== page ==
April 17 - Rally to help Gov. DeSantis keep his promise to ban ALL fracking! - (Various locations statewide) - “Since the legislative session began in Tallahassee in early March, both the House and the Senate have had numerous opportunities to amend flawed fracking bans. Rep. Raschein took an important step towards a full ban by amending her bill to improve the definition of hydraulic fracturing, but both bills still do not include matrix acidizing in their definition of fracking. It is clear now that Governor DeSantis is the key to getting these bills amended to ban ALL forms of fracking, including matrix acidizing - and we need to hold him accountable to the promise he made on the campaign trail to ban fracking.” ReThink Energy Florida has planned rallies in the following locations: Tallahassee, Old Capitol Building, 400 S Monroe St., Tallahassee, FL 32399 (event details here), Pensacola (more details to follow), Spring Hill, Senator Simpson’s District Office, 4076 Commercial Way, Spring Hill, FL 34606 (event details here), Sarasota, Unconditional Surrender “The Kiss” Statue, Island Park Drive, Sarasota, FL 34236, (event details here), Port St. Lucie, US 1 & Spanish Lakes Road, Port St. Lucie, FL 34952 , (event details here), Lake Worth, Old Lake Worth City Hall, 7 N Dixie Hwy, Lake Worth, FL 33460 (event details here), Broward, 2610 W Oakland Park Blvd, Oakland Park, FL 33311 (event details here), Hialeah (April 18-Thursday), The Leah Arts District, 1501 E 10th Ave, Hialeah, FL 33010 (event details here). If there isn’t a rally currently planned in your area and you’d like to help plan one, contact Kim at firstname.lastname@example.org.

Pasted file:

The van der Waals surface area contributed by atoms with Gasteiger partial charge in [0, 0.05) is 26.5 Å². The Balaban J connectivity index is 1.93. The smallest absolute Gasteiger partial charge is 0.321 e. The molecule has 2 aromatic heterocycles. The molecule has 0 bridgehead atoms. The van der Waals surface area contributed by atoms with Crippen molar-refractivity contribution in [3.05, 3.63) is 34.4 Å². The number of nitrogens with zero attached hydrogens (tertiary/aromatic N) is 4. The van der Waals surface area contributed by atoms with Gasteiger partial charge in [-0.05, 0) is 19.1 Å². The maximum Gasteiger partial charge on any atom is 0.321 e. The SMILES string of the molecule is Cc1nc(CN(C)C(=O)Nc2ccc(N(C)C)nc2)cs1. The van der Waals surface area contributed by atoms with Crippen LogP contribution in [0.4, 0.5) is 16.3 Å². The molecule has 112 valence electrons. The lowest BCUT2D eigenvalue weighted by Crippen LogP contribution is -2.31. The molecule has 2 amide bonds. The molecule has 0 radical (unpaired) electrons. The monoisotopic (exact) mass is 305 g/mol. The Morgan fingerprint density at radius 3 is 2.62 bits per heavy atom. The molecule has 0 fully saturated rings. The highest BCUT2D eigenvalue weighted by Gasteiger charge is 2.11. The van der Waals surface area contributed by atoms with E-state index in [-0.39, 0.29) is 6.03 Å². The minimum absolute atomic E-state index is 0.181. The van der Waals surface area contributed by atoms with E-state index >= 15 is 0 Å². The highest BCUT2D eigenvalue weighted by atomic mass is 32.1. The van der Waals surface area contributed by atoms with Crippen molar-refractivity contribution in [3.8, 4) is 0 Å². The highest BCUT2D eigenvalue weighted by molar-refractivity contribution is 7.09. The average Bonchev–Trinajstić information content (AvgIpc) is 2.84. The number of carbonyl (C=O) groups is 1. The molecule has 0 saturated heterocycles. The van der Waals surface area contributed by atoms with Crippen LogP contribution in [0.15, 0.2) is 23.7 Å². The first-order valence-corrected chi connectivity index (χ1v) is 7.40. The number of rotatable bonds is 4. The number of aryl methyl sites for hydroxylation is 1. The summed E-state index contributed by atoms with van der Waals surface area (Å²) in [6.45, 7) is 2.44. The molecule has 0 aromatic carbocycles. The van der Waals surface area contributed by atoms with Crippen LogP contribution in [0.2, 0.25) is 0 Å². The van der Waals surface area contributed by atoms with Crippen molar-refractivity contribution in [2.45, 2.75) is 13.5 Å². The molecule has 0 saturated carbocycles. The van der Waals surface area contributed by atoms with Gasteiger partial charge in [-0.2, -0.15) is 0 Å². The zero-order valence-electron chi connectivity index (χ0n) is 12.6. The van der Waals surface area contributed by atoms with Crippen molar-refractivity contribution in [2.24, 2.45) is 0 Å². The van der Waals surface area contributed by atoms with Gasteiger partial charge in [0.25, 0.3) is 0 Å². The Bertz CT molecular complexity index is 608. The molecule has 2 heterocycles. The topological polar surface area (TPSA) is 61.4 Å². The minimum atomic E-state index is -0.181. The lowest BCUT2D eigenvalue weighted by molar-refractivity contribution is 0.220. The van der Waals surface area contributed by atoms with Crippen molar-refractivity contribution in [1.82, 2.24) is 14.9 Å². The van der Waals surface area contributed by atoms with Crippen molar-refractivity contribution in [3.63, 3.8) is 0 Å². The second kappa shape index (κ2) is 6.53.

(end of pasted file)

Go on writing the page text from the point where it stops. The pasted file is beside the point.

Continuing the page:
April 20 - 6:30 PM - Film screening of “Woman at War” - (Pensacola)- Join Earth Ethics, Inc, in partnership with Pensacola Cinema Art, for a viewing of “Woman at War”. This is a foreign Indie film based in Iceland that conveys a global message relatable to all Earth Warriors. “Woman at War is confronting some of the heaviest dilemmas of our time (e.g. how do we bring new life into a broken world).” Although fantastical, the climate change theme and how we deal with these issues is prominently displayed throughout the film.Join us at Studer Community Institute, 220 W. Garden Street (former Sun Trust building), Pensacola, FL. You must RSVP through Eventbrite at https://www.eventbrite.com/e/woman-at-war-movie-viewing-tickets-58810076522 in order to reserve your seating. Seating is limited to 30 spots. Tickets, to paid at the door, are $7 and includes free popcorn, wine or water, and light refreshments. There is free off-street parking for attendees. Contact Mary at email@example.com for more information.